ShinyProxy use LDAP without manager account?


#1

I’m trying to wrap my head around how ShinyProxy uses LDAP. It looks like SP needs a manager account in order to bind with the LDAP server and ask the server who is a member of each group. And then compare that with the log in name. This seems odd since an LDAP login typically returns the groups to the client. Anyone know why this design decision was made? SP seems very thoughtfully engineered so I’m sure there’s a solid reason, I just don’t know it. I notice that JupyterLab logs in users without any manager account binding first.

One of the challenges presented by having to have a manager name and password in the yml is that I can’t check the yml into our internal version control repo as we have a policy of “no passwords to any accounts anywhere in version control.” Is there any way to abstract away the manager password? Maybe set it in an environment variable or some such?

If I opt out of any group level permissions is it possible to not have to use a manager account? I’ve read through all the docs and can’t see how to do this. FWIW I’m using Active Directory LDAP.

Another work around for me would be to have the manager dn and password just set to the user who’s logging in. All users can query our LDAP, but we don’t allow anonymous interrogation.

Thanks for your help!


#2

I don’t know the design reason but the sensitive configuration section in https://www.shinyproxy.io/security/ might help to protect the passwords.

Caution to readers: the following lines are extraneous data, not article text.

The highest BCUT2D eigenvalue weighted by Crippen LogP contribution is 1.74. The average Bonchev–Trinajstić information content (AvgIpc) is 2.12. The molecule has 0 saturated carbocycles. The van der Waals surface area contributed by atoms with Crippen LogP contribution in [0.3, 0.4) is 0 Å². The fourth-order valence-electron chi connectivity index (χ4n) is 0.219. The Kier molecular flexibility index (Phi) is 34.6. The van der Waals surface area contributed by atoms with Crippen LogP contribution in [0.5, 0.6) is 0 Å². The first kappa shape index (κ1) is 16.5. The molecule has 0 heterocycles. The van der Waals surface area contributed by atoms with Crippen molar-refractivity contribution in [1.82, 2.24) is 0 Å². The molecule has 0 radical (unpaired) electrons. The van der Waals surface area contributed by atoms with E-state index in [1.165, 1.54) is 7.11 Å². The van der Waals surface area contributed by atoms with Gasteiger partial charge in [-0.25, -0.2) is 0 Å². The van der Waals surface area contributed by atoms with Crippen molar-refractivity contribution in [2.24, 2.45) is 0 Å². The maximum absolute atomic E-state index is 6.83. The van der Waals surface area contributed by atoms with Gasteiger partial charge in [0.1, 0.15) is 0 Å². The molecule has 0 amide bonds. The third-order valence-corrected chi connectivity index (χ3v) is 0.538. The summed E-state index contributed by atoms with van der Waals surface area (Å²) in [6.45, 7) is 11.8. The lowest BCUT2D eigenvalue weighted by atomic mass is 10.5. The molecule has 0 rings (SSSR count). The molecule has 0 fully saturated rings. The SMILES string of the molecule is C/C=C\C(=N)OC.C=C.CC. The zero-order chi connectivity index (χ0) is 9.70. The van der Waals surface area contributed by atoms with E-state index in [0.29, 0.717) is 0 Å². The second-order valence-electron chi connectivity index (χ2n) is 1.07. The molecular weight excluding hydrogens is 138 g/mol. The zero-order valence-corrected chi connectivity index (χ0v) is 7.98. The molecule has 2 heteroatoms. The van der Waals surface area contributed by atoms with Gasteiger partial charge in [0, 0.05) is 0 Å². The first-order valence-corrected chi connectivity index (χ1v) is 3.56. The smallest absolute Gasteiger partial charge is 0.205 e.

#3

Ok, that’s pretty helpful. I had read that article, I thought. But I had totally missed that last bit on sensitive info.


#4

so I’ve gone down the rabbit hole in trying to grok Spring LDAP just a little bit.

Looking at the Spring Security docs makes me think there’s some set method (at least at the Spring level) to allow Active Directory interrogation using only the user identity without the manager role. This is what I would ideally like to do. Anyone know if that’s exposed in ShinyProxy?

Emphasis below added by me to point out what I’m talking about.

12.3.5 Active Directory Authentication

Active Directory supports its own non-standard authentication options, and the normal usage pattern doesn’t fit too cleanly with the standard LdapAuthenticationProvider. Typically authentication is performed using the domain username (in the form user@domain), rather than using an LDAP distinguished name. To make this easier, Spring Security 3.1 has an authentication provider which is customized for a typical Active Directory setup.

ActiveDirectoryLdapAuthenticationProvider

Configuring ActiveDirectoryLdapAuthenticationProvider is quite straightforward. You just need to supply the domain name and an LDAP URL supplying the address of the server [20]. An example configuration would then look like this:

> <bean id="adAuthenticationProvider"
> class="org.springframework.security.ldap.authentication.ad.ActiveDirectoryLdapAuthenticationProvider">
>     <constructor-arg value="mydomain.com" />
>     <constructor-arg value="ldap://adserver.mydomain.com/" />
> </bean>
> }

Note that there is no need to specify a separate ContextSource in order to define the server location - the bean is completely self-contained. A user named “Sharon”, for example, would then be able to authenticate by entering either the username sharon or the full Active Directory userPrincipalName, namely sharon@mydomain.com. The user’s directory entry will then be located, and the attributes returned for possible use in customizing the created UserDetails object (a UserDetailsContextMapper can be injected for this purpose, as described above). All interaction with the directory takes place with the identity of the user themselves. There is no concept of a “manager” user.

By default, the user authorities are obtained from the memberOf attribute values of the user entry. The authorities allocated to the user can again be customized using a UserDetailsContextMapper. You can also inject a GrantedAuthoritiesMapper into the provider instance to control the authorities which end up in the Authentication object.